Injection Blow Molding
Injection blow molding, as its name would suggest, is a combination of plastic injection molding and blow molding that creates hollow, thin-walled plastic containers that are smaller and do not have handleware. It is faster than extrusion blow molding and offers higher precision. Parts may have a threaded neck for screw-on lids, thin yet strong walls, and safety enclosures like those on pill bottles.
Quick links to Injection Blow Molding Information
Applications of Injection Blow Molding
Injection blow molding is a two step process that uses a mandrel to form the preform and then a blow molding machine to form it into a plastic container. Pop bottles are most often made by this process because the design is not limited to uniform thickness. Thicker bottoms and middles are possible by increasing the cavity around the mandrel in the second step of the injection blow molding process. They are also able to handle the pressure generated from holding carbonated beverages. Injection blow molded products are usually made in high volumes to offset the higher cost of setting up two different molds for one process.
Materials Used in Injection Blow Molding
These thermoplastics are often used in injection blow molding to produce containers:
- High density and low density polyethylene
- Polyvinyl Chloride
- Polyethylene Terephthalate
Process of Injection Blow Molding
Since it is essentially two forming processes combined into one, injection blow molding involves more steps than other forms of blow molding. First, a parison made of plastic is formed when a thermoplastic preform is heated to molten form and injected around a hollow mandrel called a blow stem. Once semi-cured but still soft and formable, the newly formed parison, which is still around the stem, is placed into the blow molding chamber. The steel blow stem then extends, forcing the plastic to elongate to the desired size of the product, which will also increase its overall strength. Then, compressed air is injected through the hollow blow stem and into the parison. The almost-molten plastic inflates like a balloon and is blown against the walls of the mold cavity, taking its shape. After it cools and hardens, the newly formed plastic container is ejected from the mold. It exhibits a seamless design and does not need to be trimmed. Injection blow molding machines use multiple mandrels and may form up to 12 containers at one time.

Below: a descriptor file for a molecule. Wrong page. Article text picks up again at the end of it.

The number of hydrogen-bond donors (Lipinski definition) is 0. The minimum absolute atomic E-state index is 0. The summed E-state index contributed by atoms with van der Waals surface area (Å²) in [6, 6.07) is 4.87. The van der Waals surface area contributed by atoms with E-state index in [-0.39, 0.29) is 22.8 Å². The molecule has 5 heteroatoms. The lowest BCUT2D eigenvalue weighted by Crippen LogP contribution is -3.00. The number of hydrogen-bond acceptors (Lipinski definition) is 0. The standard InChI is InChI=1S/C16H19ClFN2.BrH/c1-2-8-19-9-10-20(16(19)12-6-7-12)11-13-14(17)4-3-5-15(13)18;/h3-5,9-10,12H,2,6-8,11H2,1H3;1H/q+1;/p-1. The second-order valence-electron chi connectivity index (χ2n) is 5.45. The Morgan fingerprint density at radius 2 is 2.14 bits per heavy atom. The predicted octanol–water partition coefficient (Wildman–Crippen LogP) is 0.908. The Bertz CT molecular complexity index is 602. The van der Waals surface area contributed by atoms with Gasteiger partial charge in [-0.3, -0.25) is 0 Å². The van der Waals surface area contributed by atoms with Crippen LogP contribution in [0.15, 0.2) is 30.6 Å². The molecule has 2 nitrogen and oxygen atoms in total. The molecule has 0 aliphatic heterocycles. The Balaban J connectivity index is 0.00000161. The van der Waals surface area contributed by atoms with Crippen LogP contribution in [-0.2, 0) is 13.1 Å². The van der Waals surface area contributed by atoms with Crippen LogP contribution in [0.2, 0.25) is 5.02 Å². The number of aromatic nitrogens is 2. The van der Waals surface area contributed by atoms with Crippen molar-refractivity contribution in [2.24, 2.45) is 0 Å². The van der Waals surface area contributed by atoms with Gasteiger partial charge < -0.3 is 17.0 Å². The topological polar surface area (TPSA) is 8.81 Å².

Benefits of Using Injection Blow Molding
Injection blow molding companies have been discovering ways to make their facilities more "green," and the innovations that are now being utilized have been impressive. Businesses do more than just simple recycling programs. These companies have added water chillers in the injection process, which causes drastic savings in the energy costs of the manufacturing procedures. Also, many companies acknowledge that plastic products are a big contributor to overall pollution, so manufacturers are designing new models that use less plastic. For example, in the water bottle industry, there are innovations in the water bottle design that utilize a thinner wall layer. Water bottle manufacturers also engineer new bottles that will bio-degrade at a faster rate than bottles made five years ago.